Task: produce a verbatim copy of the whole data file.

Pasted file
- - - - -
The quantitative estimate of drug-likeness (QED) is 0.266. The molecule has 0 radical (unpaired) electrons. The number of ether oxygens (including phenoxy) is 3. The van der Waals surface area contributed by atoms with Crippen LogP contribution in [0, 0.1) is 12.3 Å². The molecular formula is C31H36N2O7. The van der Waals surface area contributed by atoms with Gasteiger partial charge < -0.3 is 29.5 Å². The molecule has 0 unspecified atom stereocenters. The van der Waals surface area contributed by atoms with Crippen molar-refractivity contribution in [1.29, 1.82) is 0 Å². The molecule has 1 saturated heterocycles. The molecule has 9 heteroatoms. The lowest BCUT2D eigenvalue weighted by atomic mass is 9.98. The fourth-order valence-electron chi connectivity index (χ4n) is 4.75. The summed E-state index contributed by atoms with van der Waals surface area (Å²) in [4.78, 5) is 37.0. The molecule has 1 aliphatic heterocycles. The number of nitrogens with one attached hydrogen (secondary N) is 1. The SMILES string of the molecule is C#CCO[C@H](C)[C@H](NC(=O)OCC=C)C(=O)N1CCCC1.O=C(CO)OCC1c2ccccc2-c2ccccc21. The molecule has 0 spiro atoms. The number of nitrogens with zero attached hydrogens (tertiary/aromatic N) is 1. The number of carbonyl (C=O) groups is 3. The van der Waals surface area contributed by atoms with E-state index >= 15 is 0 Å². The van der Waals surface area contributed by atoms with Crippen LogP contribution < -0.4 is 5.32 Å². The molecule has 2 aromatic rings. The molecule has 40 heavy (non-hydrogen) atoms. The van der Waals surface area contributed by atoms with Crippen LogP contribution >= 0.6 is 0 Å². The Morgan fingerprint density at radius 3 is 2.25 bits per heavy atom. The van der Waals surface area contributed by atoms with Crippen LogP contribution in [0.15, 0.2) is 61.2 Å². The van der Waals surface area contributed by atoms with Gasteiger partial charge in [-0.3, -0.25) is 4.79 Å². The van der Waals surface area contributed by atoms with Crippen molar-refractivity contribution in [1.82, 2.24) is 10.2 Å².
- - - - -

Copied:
The quantitative estimate of drug-likeness (QED) is 0.266. The molecule has 0 radical (unpaired) electrons. The number of ether oxygens (including phenoxy) is 3. The van der Waals surface area contributed by atoms with Crippen LogP contribution in [0, 0.1) is 12.3 Å². The molecular formula is C31H36N2O7. The van der Waals surface area contributed by atoms with Gasteiger partial charge < -0.3 is 29.5 Å². The molecule has 0 unspecified atom stereocenters. The van der Waals surface area contributed by atoms with Crippen molar-refractivity contribution in [1.29, 1.82) is 0 Å². The molecule has 1 saturated heterocycles. The molecule has 9 heteroatoms. The lowest BCUT2D eigenvalue weighted by atomic mass is 9.98. The fourth-order valence-electron chi connectivity index (χ4n) is 4.75. The summed E-state index contributed by atoms with van der Waals surface area (Å²) in [4.78, 5) is 37.0. The molecule has 1 aliphatic heterocycles. The number of nitrogens with one attached hydrogen (secondary N) is 1. The SMILES string of the molecule is C#CCO[C@H](C)[C@H](NC(=O)OCC=C)C(=O)N1CCCC1.O=C(CO)OCC1c2ccccc2-c2ccccc21. The molecule has 0 spiro atoms. The number of nitrogens with zero attached hydrogens (tertiary/aromatic N) is 1. The number of carbonyl (C=O) groups is 3. The van der Waals surface area contributed by atoms with E-state index >= 15 is 0 Å². The van der Waals surface area contributed by atoms with Crippen LogP contribution < -0.4 is 5.32 Å². The molecule has 2 aromatic rings. The molecule has 40 heavy (non-hydrogen) atoms. The van der Waals surface area contributed by atoms with Crippen LogP contribution >= 0.6 is 0 Å². The Morgan fingerprint density at radius 3 is 2.25 bits per heavy atom. The van der Waals surface area contributed by atoms with Crippen LogP contribution in [0.15, 0.2) is 61.2 Å². The van der Waals surface area contributed by atoms with Gasteiger partial charge in [-0.3, -0.25) is 4.79 Å². The van der Waals surface area contributed by atoms with Crippen molar-refractivity contribution in [1.82, 2.24) is 10.2 Å².